Navigating the Art of Change 2.0

Janet Brown

In 2009, everyone was asking whether the change in the nonprofit sector was temporary, caused by the economic downturn or was the economy a catalyst that forced us to recognize that change had happened and this change was here to stay? I believe it was the latter. Pushed by technology, demographics, the changing behavior of audiences, and a disconnect between perception and the reality of the arts in our communities, there is a growing sense that funding changes are more necessary than we had first imagined.

Nowhere is change more evident than in the technology sector. Artists are creating and performing in mediums we never would have predicted ten or fifteen years ago. In some cases, the data we collect as funders does not even have a taxonomy for these new art forms. Video games have surpassed music in export dollars. Animation in film and video is a growing job market. Academic visual arts programs are expanding their programs to meet the needs of training young visual artists in this medium. This issue of the Reader gives us some insight into this exciting growth area for artists. It also may cause us to reflect on how we view technology and change, in general, from a philanthropic perspective.

When contemplating the theme of the 2010 conference, we couldn’t get away from the fact that this question of change is still with us. Funders in every part of the country are still reassessing the capabilities of their own granting programs and the needs of their constituents. But there is more to the analysis of grantmakers than just assessing the economy. We are reviewing over fifty years of organizational capacity and facility building, realigning grant programs with the changing demographics of our communities and seeing the arts in a more duplicitous role as a product of professionals and a process that engages community.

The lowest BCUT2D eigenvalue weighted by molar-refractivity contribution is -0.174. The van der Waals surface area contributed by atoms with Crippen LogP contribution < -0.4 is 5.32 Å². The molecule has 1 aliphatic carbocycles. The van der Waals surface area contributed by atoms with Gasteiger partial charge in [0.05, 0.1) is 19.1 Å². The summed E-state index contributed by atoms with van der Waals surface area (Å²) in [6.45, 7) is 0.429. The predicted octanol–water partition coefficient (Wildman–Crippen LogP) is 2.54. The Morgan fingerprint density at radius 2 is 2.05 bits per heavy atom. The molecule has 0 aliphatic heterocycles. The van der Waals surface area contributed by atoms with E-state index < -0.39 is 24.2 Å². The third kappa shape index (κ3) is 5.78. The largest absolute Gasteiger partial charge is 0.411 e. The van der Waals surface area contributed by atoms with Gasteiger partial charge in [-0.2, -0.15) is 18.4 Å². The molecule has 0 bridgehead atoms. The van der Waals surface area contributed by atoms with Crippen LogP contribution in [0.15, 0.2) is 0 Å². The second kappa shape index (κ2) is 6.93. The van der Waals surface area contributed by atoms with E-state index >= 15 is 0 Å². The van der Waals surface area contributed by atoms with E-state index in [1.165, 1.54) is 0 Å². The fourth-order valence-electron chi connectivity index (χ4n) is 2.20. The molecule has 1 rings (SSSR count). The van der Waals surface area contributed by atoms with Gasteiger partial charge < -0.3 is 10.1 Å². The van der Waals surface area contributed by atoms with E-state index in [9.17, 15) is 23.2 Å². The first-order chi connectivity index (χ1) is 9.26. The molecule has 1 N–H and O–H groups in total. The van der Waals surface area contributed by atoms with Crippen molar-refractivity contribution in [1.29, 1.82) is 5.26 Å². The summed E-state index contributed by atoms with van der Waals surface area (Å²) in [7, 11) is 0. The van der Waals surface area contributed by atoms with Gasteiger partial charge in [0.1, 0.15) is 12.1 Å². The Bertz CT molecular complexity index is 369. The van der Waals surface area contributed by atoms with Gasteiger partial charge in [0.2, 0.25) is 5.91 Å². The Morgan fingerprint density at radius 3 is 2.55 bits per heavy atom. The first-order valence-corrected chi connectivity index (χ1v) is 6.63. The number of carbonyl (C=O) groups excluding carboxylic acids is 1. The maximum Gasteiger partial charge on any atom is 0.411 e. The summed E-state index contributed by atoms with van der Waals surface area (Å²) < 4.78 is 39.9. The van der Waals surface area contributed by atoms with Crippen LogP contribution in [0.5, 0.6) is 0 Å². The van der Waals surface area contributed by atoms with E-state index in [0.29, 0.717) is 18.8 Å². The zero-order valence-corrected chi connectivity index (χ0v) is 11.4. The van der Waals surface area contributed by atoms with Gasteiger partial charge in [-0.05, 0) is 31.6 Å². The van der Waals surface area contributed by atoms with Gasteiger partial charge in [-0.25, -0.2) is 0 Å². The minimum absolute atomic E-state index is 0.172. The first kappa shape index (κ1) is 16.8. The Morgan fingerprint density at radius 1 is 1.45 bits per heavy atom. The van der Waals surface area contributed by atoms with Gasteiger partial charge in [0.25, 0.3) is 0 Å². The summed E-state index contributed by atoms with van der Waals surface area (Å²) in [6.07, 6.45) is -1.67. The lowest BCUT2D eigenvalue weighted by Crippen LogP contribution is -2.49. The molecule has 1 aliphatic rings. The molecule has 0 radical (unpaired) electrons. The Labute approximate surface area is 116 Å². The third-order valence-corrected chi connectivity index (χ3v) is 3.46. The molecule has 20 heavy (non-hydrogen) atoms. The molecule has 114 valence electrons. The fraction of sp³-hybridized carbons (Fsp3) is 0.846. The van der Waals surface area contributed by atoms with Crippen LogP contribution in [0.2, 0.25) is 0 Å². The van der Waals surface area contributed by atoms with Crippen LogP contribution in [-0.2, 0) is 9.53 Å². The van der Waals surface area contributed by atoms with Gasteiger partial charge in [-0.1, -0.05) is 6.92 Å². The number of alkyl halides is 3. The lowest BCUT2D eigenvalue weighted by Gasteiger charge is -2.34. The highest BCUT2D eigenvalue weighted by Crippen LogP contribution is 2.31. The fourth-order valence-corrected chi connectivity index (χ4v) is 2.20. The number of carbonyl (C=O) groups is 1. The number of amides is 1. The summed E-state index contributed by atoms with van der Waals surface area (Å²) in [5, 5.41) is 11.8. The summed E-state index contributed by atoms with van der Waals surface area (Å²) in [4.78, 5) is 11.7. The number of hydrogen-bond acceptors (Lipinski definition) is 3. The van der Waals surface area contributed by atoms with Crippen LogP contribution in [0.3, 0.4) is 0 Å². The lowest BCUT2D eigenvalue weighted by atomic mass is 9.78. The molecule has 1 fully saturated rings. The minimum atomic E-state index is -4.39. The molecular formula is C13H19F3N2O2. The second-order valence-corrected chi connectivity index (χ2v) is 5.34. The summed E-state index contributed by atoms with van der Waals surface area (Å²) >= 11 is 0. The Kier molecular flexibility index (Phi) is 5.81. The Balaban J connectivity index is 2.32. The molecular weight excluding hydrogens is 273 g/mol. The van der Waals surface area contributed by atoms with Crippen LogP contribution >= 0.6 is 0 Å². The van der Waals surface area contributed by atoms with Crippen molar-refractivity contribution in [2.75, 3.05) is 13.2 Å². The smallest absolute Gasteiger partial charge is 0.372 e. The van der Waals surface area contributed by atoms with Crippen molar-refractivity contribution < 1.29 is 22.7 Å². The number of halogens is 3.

Consequently, the 2010 conference in Chicago will address the very issues we have all been dealing with for the past two years. Issues of capitalization, new grantmaking programs, social justice, arts education and individual artist support, community arts, advocacy, and the power of funder collaboratives will be highlighted. In my opinion, we are in a time of “in between” where everything that we believed was tight and secure is now loose and free-flowing. Although disconcerting, this time of uncertainty presents a huge opportunity for self-assessment and readjustment for greater results in the future.

Grantmakers in the Arts has convened experts and funders this year to address a couple of important questions, and the results of those discussions will be featured at the conference. The National Capitalization Project investigates how funders can respond to change the undercapitalized nature of the nonprofit sector. The Arts and Education Thought Leader Forum, sponsored by GIA and Grantmakers for Education, addresses the inequities of arts education in urban K–12 public education and suggests strategies to alleviate those inequities.

We are in a time of flux and what better way to learn about change and its possibilities than sharing with our own community of learning? Navigating the Arts of Change 2.0, which will take place in Chicago October 17–20, will continue the dialogue begun last year in Brooklyn. It will also confirm that we are not in a time of philosophical debate but rather substantive action driven by the environment in which we live.